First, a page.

The Theranos fraud, discussion

Regarding the Elizabeth Holmes conviction, he writes:

Ripping off rich people. This was Madoff’s big mistake. You steal from the poor, you have a better shot at skating. You steal from the wealthy and they pull levers. Not only the wealthy – she also stole from powerful people – a General and a former Secretary of State and some famous venture capital titans. And, for this crowd, worse than losing money is losing respect. She humiliated her entire board and shareholder base. They publicly promoted her. It was a fiasco. She had to pay.

Her fraud took advantage of a regulatory loophole. Unlike prescription drugs, there is considerably less oversight for blood testing. Although it would have required FDA approval for Theranos to sell its blood testing machines, it there was considerably less oversight for Theranos to sell its blood-testing services, such as to Walgreens or online. Of course, Theranos’ blood testing machines were useless.

It’s a common myth or misconception I see online that stealing from the rich incurs a much more severe penalty or certainty of punishment than stealing from the poor. Anyone who does the basic research on the matter can see that this is not true. He refutes his own argument by giving the example of Madoff, who got away with his crimes for at least three decades until finally being arrested in 2008. If protecting the rich is such a high priority, why were all the warnings and obvious signs of fraud, from as far back as 2000, ignored until it was too late? Tax evasion only has a maximum punishment of 5 years in prison, for effectively defrauding the federal government (versus up to 20 years for wire fraud). It doesn’t get any ‘richer’ than the federal government.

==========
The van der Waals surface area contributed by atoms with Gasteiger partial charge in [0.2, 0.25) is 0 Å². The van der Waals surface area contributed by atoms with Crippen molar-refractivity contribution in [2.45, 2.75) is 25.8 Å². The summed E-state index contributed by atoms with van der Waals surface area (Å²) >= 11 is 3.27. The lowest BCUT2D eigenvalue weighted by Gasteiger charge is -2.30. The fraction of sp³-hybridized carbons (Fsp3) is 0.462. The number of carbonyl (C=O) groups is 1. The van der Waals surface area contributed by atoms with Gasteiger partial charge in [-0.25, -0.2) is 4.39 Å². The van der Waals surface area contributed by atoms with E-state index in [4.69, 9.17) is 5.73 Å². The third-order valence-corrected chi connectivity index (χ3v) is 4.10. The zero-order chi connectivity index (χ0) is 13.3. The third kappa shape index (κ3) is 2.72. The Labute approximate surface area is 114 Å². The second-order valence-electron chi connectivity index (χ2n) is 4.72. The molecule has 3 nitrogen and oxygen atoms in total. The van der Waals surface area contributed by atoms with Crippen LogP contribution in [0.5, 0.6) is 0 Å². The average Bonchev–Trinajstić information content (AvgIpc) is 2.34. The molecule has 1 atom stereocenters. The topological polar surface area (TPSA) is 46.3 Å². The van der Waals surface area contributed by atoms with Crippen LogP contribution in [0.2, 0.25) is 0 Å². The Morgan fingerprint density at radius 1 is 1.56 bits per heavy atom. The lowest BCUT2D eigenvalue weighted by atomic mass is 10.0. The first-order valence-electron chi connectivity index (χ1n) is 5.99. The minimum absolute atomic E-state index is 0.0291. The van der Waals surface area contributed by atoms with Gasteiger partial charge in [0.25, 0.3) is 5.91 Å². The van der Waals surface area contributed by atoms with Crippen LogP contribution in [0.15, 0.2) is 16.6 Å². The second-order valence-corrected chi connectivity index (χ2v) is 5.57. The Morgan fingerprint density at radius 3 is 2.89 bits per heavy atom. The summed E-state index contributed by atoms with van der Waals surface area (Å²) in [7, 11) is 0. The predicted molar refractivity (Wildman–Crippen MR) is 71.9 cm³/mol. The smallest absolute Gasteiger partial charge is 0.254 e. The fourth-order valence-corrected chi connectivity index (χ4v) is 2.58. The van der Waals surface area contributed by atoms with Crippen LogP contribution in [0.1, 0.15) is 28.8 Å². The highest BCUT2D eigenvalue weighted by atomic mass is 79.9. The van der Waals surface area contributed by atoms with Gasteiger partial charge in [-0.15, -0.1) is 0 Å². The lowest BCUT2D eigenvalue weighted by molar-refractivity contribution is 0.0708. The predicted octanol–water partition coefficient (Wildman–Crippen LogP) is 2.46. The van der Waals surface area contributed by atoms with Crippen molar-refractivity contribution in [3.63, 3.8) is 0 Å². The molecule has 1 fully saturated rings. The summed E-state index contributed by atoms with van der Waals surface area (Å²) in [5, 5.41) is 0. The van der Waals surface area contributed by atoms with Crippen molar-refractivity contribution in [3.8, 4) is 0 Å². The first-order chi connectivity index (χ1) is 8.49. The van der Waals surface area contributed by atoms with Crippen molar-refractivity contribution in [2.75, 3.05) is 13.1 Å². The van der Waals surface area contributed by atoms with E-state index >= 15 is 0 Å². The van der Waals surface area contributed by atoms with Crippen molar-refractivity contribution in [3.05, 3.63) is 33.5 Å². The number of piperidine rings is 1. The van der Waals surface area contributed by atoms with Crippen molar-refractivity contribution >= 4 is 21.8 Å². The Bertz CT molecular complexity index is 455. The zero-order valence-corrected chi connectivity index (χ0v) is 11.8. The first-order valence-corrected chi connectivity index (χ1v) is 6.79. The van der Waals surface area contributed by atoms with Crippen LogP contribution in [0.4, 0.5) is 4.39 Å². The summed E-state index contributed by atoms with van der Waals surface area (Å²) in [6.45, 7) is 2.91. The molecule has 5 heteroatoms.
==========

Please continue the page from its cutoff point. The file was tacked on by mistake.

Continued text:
During the GameStop debacle in early 2021, none of the alleged manipulators on Reddit went to jail or faced any legal consequences whatsoever, even though hedge funds (which are usually for wealthy investors) lost billions of dollars.

A Google search shows plenty of of examples of people being charged for defrauding regular people, not just defrauding billionaires or multi-millionaires. Here are some examples of people being arrested for ‘elder fraud’. Again, the victims here can hardly be considered wealthy, yet justice was still meted out (a 2019 investigation netted an astonishing 225 arrests). It’s just that these smaller cases get scant media coverage, compared to a multi-billion dollar frauds like Theranos, so one may be under the mistaken assumption that criminals are getting away with fraud except for the most high profile of cases; this is wrong. Also, do you think juries are going to show more sympathy if the victim is a wealthy person who knowingly took a risk and gambled (and lost) on the latest hot start-up (and is still rich), versus some old person who was duped and left penniless?

In 2018 two Canadian nationals who stole approx. 11 bitcoin, at the time worth $150,000, were arrested while at McCarran International Airport in Las Vegas, Nevada. They were sentenced to “24 months in federal prison and three years’ supervised release.” Again, we’re not talking huge sums of money here and only a single victim, who was not some powerful, well-connected individual. There are tons of cases like but they don’t get media coverage.

This is why you should not form your opinions based on regurgitated narratives. You have to do your own research and see the evidence for yourself. The popularity of a belief is in no way predictive of its accuracy.

The ‘golden age of fraud’ was probably before the ’90s, back when digital forensics, email, cheap digital storage, and cellphones did not exist or were much less commonplace. Nowadays, everything is stored digitally, so you have no way to know if evidence is completely gone or not. It costs nothing these days to store huge troves of data for years, such as phone records or email records (even after deleting email, companies may still hold on to records), and many companies are more than happy to comply with subpoenas. Also, there was parole and no mandatory minimum sentences, so it was not uncommon for white collar criminals to only serve maybe 4-7 years in comfy minimum security prisons for fairly large frauds. Beginning the 90s, due due to public pressure and also due to Enron, WorldCom, and related scandals, all of that changed, and sentencing guidelines became more punitive.

It’s hard to find any recent examples of frauds of a similar magnitude as Theranos. Theranos is newsworthy in part because such large frauds are so uncommon.